Most people who work in the jewelry industry would agree that the industry has a duty to act responsibly. Making beautiful jewelry is important, but so is making a positive difference in the world. The question is: what is responsible?
At present, we’d say that there are three main approaches to responsible jewelry.
#1: Sharing Profits
For a lot of mining company executives and other industry leaders, responsible behavior is mostly about sharing a portion of their profits. This can mean paying taxes to governments, creating public-private partnerships that generate government income, or directly funding education, health care, and other community priorities. Hiring local residents or buying local goods and services could be considered part of this approach too.
Profit sharing is incredibly important. It can even make a dramatic difference. In Botswana, for example, revenues from diamond mining account for about half the government’s budget. Diamond mining has literally transformed Botswana’s economy, lifting thousands of people out of poverty.
There are risks, however, in a vision focused too narrowly on sharing profits. One risk is that companies calculate what they contribute, decide it is a large number, and become satisfied with it. In fact, many companies could be contributing more. The other risk is that companies become so convinced that their economic contributions are substantial that they avert their eyes from the harms that they themselves cause.
#2: Reducing Industry Harms
Fortunately, a second approach to responsible jewelry turns the focus inward, on the industry’s own practices. Those practices are not always exemplary, especially when it comes to the mining of precious metals and gems.
Many industrial mining companies ravage landscapes, take land from local communities and indigenous peoples, and leave lasting environmental damage. Gold mining generates 20 tons of toxic waste for every gold ring. In artisanal mining, the type done by small-scale miners in developing countries, conditions are no better. Artisanal mining for precious gems and metals is plagued by violence and is rife with child labor and other abuses. A million diamond diggers in Africa live in extreme poverty.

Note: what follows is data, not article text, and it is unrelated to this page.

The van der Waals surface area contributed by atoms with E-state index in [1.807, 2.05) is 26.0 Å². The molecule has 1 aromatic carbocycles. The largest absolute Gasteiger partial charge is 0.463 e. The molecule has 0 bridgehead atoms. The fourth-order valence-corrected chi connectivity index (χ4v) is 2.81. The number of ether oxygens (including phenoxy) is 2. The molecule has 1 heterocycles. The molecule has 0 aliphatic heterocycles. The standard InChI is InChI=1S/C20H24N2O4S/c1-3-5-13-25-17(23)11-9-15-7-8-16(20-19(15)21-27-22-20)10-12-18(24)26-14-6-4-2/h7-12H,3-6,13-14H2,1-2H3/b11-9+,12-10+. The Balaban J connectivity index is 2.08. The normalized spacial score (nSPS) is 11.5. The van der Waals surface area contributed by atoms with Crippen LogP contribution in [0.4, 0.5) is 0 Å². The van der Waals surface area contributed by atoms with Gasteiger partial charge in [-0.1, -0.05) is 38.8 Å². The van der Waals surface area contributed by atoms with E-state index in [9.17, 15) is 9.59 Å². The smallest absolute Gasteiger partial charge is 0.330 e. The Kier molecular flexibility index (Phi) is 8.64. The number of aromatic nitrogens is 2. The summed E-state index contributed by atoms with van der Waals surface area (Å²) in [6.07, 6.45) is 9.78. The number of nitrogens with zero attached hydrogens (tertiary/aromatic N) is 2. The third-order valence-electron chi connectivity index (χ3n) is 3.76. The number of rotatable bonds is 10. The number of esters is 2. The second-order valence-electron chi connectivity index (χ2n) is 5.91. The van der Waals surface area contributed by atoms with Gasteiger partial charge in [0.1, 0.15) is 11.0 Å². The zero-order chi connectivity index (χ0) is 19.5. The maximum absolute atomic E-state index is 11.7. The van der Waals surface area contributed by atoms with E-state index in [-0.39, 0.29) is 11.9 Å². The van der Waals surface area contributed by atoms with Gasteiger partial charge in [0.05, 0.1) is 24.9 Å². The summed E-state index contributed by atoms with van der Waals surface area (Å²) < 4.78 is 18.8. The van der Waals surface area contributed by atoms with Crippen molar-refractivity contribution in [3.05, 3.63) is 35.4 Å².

At Brilliant Earth, we believe that every company along the supply chain should join in the effort to encourage responsible mining. We try to do our part by educating consumers about mining abuses and by sourcing our gems and metals extremely carefully. We are especially dedicated to raising standards in artisanal mining; we therefore buy Fairmined gold and contribute to the Diamond Development Initiative, a project to help give Africa’s diamond diggers a fairer deal.
#3: Creating Transparent Supply Chains
Many responsible voices in the jewelry industry would stop with a combination of approaches #1 and #2. However, there’s a third approach to responsible jewelry that shouldn’t be left out of the mix: creating transparent supply chains.
Currently, most jewelry retailers don’t know where their gems and metals are from. In an approach centered on transparency, mining companies would partner with distributors and retailers to ensure that all gems and metals could be traced back to specific countries and mines. (At Brilliant Earth, we use recycled gold and platinum and already provide origin information for all our precious gems.)
Creating a transparent jewelry supply chain is important for a few reasons. Transparency could help unleash the power of consumers to drive standards higher. Greater transparency in the supply chain could also reduce smuggling, thereby helping governments earn more revenue and making it harder to sell conflict diamonds and gold on the black market. In other words, greater transparency could assist with approaches #1 and #2—enhancing the good done by the jewelry industry and limiting the bad.
We think that all three of these approaches are essential and that it’s not enough to focus on only one of them. What do you think?